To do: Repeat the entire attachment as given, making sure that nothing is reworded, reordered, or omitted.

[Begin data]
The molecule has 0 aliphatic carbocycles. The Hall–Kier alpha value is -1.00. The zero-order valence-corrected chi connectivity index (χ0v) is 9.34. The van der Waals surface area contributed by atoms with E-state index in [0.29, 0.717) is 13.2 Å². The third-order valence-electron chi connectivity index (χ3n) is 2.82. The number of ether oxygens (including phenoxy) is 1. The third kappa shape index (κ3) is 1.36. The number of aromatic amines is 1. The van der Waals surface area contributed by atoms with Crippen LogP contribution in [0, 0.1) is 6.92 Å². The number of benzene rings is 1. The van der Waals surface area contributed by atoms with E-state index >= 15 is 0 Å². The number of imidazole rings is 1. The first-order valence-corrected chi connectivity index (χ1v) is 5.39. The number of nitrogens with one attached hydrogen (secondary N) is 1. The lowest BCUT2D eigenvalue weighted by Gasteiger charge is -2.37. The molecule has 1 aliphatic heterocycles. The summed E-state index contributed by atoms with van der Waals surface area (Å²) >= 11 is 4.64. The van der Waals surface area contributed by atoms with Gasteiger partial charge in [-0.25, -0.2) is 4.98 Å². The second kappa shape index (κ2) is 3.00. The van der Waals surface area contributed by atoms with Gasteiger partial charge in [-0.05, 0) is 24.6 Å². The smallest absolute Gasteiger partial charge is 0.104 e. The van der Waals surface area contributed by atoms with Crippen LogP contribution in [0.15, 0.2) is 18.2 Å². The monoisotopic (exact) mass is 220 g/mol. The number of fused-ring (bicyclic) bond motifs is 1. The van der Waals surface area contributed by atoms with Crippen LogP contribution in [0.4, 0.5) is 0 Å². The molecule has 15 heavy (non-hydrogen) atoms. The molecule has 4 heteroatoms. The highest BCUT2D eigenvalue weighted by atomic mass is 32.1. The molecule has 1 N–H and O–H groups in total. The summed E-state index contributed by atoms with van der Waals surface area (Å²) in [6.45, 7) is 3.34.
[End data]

The molecule has 0 aliphatic carbocycles. The Hall–Kier alpha value is -1.00. The zero-order valence-corrected chi connectivity index (χ0v) is 9.34. The van der Waals surface area contributed by atoms with E-state index in [0.29, 0.717) is 13.2 Å². The third-order valence-electron chi connectivity index (χ3n) is 2.82. The number of ether oxygens (including phenoxy) is 1. The third kappa shape index (κ3) is 1.36. The number of aromatic amines is 1. The van der Waals surface area contributed by atoms with Crippen LogP contribution in [0, 0.1) is 6.92 Å². The number of benzene rings is 1. The van der Waals surface area contributed by atoms with E-state index >= 15 is 0 Å². The number of imidazole rings is 1. The first-order valence-corrected chi connectivity index (χ1v) is 5.39. The number of nitrogens with one attached hydrogen (secondary N) is 1. The lowest BCUT2D eigenvalue weighted by Gasteiger charge is -2.37. The molecule has 1 aliphatic heterocycles. The summed E-state index contributed by atoms with van der Waals surface area (Å²) >= 11 is 4.64. The van der Waals surface area contributed by atoms with Gasteiger partial charge in [-0.25, -0.2) is 4.98 Å². The second kappa shape index (κ2) is 3.00. The van der Waals surface area contributed by atoms with Gasteiger partial charge in [-0.05, 0) is 24.6 Å². The smallest absolute Gasteiger partial charge is 0.104 e. The van der Waals surface area contributed by atoms with Crippen LogP contribution in [0.15, 0.2) is 18.2 Å². The monoisotopic (exact) mass is 220 g/mol. The number of fused-ring (bicyclic) bond motifs is 1. The van der Waals surface area contributed by atoms with Crippen LogP contribution in [0.4, 0.5) is 0 Å². The molecule has 15 heavy (non-hydrogen) atoms. The molecule has 4 heteroatoms. The highest BCUT2D eigenvalue weighted by atomic mass is 32.1. The molecule has 1 N–H and O–H groups in total. The summed E-state index contributed by atoms with van der Waals surface area (Å²) in [6.45, 7) is 3.34.